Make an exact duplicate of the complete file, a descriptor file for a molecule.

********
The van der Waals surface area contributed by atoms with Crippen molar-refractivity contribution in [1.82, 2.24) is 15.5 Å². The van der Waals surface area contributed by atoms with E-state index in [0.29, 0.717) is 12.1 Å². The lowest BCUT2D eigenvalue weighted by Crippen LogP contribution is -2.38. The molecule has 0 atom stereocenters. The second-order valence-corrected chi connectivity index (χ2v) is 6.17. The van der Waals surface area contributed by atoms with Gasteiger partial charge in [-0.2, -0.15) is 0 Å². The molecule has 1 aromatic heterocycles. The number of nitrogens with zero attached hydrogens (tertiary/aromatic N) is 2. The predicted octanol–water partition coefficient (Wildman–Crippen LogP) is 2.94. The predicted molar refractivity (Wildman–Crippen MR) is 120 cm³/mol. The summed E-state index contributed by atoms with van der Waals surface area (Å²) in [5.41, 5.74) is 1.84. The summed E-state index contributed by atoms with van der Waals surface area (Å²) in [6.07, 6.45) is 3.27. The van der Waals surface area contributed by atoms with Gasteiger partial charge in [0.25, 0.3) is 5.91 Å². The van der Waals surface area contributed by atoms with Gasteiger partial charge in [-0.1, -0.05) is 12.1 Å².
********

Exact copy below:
The van der Waals surface area contributed by atoms with Crippen molar-refractivity contribution in [1.82, 2.24) is 15.5 Å². The van der Waals surface area contributed by atoms with E-state index in [0.29, 0.717) is 12.1 Å². The lowest BCUT2D eigenvalue weighted by Crippen LogP contribution is -2.38. The molecule has 0 atom stereocenters. The second-order valence-corrected chi connectivity index (χ2v) is 6.17. The van der Waals surface area contributed by atoms with Gasteiger partial charge in [-0.2, -0.15) is 0 Å². The molecule has 1 aromatic heterocycles. The number of nitrogens with zero attached hydrogens (tertiary/aromatic N) is 2. The predicted octanol–water partition coefficient (Wildman–Crippen LogP) is 2.94. The predicted molar refractivity (Wildman–Crippen MR) is 120 cm³/mol. The summed E-state index contributed by atoms with van der Waals surface area (Å²) in [5.41, 5.74) is 1.84. The summed E-state index contributed by atoms with van der Waals surface area (Å²) in [6.07, 6.45) is 3.27. The van der Waals surface area contributed by atoms with Gasteiger partial charge in [0.25, 0.3) is 5.91 Å². The van der Waals surface area contributed by atoms with Gasteiger partial charge in [-0.1, -0.05) is 12.1 Å².